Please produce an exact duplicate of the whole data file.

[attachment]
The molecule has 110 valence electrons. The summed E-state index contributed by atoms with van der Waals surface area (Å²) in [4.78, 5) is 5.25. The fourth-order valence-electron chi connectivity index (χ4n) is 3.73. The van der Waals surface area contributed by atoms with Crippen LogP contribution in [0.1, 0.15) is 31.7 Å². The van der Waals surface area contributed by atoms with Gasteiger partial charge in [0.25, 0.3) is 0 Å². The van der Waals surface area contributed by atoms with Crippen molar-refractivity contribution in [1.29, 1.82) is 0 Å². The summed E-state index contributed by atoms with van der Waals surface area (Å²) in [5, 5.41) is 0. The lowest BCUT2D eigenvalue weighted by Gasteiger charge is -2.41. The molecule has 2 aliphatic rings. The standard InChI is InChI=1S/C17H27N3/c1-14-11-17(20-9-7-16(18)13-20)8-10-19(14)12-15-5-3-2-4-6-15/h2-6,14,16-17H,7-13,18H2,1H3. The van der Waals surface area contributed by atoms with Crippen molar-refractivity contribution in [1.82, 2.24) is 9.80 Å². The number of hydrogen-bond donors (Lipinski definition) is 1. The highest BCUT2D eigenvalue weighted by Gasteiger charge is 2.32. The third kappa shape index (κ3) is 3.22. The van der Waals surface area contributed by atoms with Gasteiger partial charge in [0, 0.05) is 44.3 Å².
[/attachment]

The molecule has 110 valence electrons. The summed E-state index contributed by atoms with van der Waals surface area (Å²) in [4.78, 5) is 5.25. The fourth-order valence-electron chi connectivity index (χ4n) is 3.73. The van der Waals surface area contributed by atoms with Crippen LogP contribution in [0.1, 0.15) is 31.7 Å². The van der Waals surface area contributed by atoms with Gasteiger partial charge in [0.25, 0.3) is 0 Å². The van der Waals surface area contributed by atoms with Crippen molar-refractivity contribution in [1.29, 1.82) is 0 Å². The summed E-state index contributed by atoms with van der Waals surface area (Å²) in [5, 5.41) is 0. The lowest BCUT2D eigenvalue weighted by Gasteiger charge is -2.41. The molecule has 2 aliphatic rings. The standard InChI is InChI=1S/C17H27N3/c1-14-11-17(20-9-7-16(18)13-20)8-10-19(14)12-15-5-3-2-4-6-15/h2-6,14,16-17H,7-13,18H2,1H3. The van der Waals surface area contributed by atoms with Crippen molar-refractivity contribution in [1.82, 2.24) is 9.80 Å². The number of hydrogen-bond donors (Lipinski definition) is 1. The highest BCUT2D eigenvalue weighted by Gasteiger charge is 2.32. The third kappa shape index (κ3) is 3.22. The van der Waals surface area contributed by atoms with Gasteiger partial charge in [0, 0.05) is 44.3 Å².